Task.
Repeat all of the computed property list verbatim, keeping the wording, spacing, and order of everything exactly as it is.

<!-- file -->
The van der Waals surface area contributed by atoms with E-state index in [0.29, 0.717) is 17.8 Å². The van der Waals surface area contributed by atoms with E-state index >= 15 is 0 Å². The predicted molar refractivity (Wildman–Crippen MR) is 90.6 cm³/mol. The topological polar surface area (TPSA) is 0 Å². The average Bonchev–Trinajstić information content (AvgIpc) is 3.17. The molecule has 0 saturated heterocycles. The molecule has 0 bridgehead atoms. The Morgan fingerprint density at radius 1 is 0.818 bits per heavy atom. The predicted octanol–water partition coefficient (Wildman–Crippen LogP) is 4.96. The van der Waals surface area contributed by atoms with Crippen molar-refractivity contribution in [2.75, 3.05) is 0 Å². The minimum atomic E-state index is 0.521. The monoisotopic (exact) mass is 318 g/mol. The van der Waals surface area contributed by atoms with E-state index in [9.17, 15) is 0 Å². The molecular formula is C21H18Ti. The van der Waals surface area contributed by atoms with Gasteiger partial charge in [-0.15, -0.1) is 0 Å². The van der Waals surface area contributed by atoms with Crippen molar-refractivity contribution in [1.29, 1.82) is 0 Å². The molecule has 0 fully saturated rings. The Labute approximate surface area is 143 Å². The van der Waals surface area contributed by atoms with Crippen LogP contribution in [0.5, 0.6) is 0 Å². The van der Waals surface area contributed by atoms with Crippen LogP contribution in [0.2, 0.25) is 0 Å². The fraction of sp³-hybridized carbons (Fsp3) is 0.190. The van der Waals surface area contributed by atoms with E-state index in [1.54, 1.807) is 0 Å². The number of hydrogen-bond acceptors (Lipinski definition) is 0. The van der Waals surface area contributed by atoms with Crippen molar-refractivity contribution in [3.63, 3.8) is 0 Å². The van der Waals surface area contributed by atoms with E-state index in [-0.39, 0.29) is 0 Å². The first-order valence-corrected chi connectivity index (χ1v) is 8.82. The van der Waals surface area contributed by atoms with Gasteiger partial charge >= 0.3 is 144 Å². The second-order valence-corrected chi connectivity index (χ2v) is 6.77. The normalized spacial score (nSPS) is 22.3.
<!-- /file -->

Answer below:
The van der Waals surface area contributed by atoms with E-state index in [0.29, 0.717) is 17.8 Å². The van der Waals surface area contributed by atoms with E-state index >= 15 is 0 Å². The predicted molar refractivity (Wildman–Crippen MR) is 90.6 cm³/mol. The topological polar surface area (TPSA) is 0 Å². The average Bonchev–Trinajstić information content (AvgIpc) is 3.17. The molecule has 0 saturated heterocycles. The molecule has 0 bridgehead atoms. The Morgan fingerprint density at radius 1 is 0.818 bits per heavy atom. The predicted octanol–water partition coefficient (Wildman–Crippen LogP) is 4.96. The van der Waals surface area contributed by atoms with Crippen molar-refractivity contribution in [2.75, 3.05) is 0 Å². The minimum atomic E-state index is 0.521. The monoisotopic (exact) mass is 318 g/mol. The van der Waals surface area contributed by atoms with E-state index in [9.17, 15) is 0 Å². The molecular formula is C21H18Ti. The van der Waals surface area contributed by atoms with Gasteiger partial charge in [-0.15, -0.1) is 0 Å². The van der Waals surface area contributed by atoms with Crippen molar-refractivity contribution in [1.29, 1.82) is 0 Å². The molecule has 0 fully saturated rings. The Labute approximate surface area is 143 Å². The van der Waals surface area contributed by atoms with Crippen LogP contribution in [0.5, 0.6) is 0 Å². The van der Waals surface area contributed by atoms with Crippen LogP contribution in [0.2, 0.25) is 0 Å². The fraction of sp³-hybridized carbons (Fsp3) is 0.190. The van der Waals surface area contributed by atoms with E-state index in [1.54, 1.807) is 0 Å². The number of hydrogen-bond acceptors (Lipinski definition) is 0. The van der Waals surface area contributed by atoms with Crippen molar-refractivity contribution in [3.63, 3.8) is 0 Å². The van der Waals surface area contributed by atoms with E-state index in [-0.39, 0.29) is 0 Å². The first-order valence-corrected chi connectivity index (χ1v) is 8.82. The van der Waals surface area contributed by atoms with Gasteiger partial charge >= 0.3 is 144 Å². The second-order valence-corrected chi connectivity index (χ2v) is 6.77. The normalized spacial score (nSPS) is 22.3.